Third, LDAP is not a stand-in for DNS, which is the world's largest distributed database. Although LDAP's abilities are a superset of DNS's--whose biggest job is translating application layer addresses to IP addresses--there is a good argument for leaving DNS alone. DNS is working well. Also, LDAP does not support the connectionless transport that DNS usually runs over. Ultimately, LDAP may have a role in managing or augmenting the information found in DNS. For example, it could link contact information to host information.
LDAP is not the ultimate directory protocol. Even as it grows to include stand-alone and replicated servers, LDAP should be thought of as a good method for accessing information from a variety of directories. With so many vendors (Lotus, IBM, Novell, and Microsoft, for example) adding support for LDAP in their directories, LDAP has a good chance of being the glue that ties together all of the information found in these directories for use on intranets. But if you're looking to combine disparate directory information with different schemas into a single meta-directory, you'll have to wait for other protocols or products.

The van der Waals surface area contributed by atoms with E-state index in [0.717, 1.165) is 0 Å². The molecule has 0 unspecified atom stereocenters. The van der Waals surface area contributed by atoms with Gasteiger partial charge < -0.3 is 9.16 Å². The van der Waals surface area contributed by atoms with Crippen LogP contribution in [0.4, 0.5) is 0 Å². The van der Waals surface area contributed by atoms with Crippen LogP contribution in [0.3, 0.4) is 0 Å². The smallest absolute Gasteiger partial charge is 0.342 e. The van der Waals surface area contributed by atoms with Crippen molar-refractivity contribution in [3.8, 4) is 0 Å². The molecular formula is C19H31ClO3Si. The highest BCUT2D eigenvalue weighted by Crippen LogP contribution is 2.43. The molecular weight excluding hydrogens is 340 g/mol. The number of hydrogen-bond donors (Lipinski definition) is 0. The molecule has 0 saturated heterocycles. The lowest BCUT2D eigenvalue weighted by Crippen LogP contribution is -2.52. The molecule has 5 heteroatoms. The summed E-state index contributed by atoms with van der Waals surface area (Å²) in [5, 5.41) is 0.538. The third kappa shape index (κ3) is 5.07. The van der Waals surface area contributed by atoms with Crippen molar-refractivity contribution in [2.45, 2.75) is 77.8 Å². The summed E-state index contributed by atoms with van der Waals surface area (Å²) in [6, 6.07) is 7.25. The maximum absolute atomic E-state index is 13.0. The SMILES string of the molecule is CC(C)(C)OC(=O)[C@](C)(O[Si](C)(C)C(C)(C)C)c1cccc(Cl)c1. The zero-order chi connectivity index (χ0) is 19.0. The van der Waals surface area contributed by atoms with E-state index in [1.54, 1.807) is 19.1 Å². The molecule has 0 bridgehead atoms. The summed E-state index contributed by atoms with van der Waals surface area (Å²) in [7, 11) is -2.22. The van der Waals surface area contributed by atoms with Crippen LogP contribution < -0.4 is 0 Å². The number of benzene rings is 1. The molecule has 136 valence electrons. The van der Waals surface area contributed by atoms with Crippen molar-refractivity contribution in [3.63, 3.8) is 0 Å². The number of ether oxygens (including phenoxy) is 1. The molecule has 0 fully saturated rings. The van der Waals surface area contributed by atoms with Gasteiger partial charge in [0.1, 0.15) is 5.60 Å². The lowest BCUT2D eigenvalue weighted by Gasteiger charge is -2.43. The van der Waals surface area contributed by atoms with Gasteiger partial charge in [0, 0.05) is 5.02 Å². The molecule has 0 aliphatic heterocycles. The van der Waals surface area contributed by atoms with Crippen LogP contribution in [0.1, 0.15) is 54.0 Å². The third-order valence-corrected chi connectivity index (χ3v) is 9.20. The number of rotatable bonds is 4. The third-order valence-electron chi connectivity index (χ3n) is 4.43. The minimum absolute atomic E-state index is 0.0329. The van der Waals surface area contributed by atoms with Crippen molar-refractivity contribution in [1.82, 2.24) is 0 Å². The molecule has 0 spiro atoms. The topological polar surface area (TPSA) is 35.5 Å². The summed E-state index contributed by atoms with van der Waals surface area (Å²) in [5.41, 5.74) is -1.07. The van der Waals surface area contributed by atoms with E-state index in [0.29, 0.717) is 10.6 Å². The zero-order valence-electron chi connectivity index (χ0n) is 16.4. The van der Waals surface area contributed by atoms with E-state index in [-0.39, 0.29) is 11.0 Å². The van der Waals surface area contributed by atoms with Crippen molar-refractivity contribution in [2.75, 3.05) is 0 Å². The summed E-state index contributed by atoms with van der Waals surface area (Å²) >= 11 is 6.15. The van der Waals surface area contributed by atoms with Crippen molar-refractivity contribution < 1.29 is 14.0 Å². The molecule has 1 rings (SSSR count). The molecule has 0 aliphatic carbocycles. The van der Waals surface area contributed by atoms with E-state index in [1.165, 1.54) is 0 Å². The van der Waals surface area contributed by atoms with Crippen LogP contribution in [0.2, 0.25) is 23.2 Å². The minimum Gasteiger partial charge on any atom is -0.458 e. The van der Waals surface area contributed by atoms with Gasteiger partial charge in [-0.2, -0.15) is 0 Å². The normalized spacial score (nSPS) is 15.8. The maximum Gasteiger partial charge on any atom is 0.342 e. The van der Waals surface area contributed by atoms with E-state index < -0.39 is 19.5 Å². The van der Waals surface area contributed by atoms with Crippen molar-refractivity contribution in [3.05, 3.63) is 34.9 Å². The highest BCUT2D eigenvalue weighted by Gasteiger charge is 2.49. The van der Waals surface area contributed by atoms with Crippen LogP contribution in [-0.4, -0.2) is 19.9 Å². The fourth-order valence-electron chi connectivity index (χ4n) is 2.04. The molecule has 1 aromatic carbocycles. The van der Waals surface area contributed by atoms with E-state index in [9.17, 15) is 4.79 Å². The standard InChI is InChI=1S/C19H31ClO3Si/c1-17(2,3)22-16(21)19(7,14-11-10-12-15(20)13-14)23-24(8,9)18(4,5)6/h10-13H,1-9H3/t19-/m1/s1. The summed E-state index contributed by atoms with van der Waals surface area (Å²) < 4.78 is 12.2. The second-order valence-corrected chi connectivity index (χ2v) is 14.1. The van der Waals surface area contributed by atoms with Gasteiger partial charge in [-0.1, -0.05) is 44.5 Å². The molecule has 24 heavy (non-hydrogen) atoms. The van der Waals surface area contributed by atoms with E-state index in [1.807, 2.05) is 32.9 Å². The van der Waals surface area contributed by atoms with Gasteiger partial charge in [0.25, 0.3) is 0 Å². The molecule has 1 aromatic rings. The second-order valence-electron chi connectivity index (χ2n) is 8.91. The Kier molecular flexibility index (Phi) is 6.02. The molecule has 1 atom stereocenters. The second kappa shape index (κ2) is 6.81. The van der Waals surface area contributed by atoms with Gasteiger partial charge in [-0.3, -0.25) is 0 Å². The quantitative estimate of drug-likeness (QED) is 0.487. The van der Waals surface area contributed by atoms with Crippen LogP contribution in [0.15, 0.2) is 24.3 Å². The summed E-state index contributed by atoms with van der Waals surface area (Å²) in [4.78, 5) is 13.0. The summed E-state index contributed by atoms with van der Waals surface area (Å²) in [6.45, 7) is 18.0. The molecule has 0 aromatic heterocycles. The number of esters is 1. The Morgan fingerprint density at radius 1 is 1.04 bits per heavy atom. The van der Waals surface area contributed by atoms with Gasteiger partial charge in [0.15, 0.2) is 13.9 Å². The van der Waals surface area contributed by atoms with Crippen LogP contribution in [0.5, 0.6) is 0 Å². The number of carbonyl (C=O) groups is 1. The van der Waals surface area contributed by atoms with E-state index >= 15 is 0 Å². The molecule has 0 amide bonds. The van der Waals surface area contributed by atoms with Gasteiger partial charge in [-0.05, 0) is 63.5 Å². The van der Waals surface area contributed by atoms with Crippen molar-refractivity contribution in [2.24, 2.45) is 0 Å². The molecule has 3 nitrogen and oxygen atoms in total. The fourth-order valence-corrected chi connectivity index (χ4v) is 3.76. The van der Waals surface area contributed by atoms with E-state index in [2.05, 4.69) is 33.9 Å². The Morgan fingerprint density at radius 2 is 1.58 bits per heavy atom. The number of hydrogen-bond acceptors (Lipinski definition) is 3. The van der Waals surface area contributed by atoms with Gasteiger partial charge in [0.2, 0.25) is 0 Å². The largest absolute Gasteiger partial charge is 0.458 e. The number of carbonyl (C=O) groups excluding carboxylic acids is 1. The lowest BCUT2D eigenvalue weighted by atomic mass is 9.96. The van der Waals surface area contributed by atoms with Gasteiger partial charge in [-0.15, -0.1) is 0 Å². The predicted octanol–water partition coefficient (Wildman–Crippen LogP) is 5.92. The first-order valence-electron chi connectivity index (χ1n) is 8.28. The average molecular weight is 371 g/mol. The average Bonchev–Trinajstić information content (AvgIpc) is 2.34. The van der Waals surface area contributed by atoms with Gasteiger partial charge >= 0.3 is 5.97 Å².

Encryption will play an integral part of future communications technology,
as well as protect a personís right to privacy. Legal barriers to encryption
are an intolerable sacrifice of freedom and privacy for a token, ineffectual
commitment to security.
I hope you found this helpful.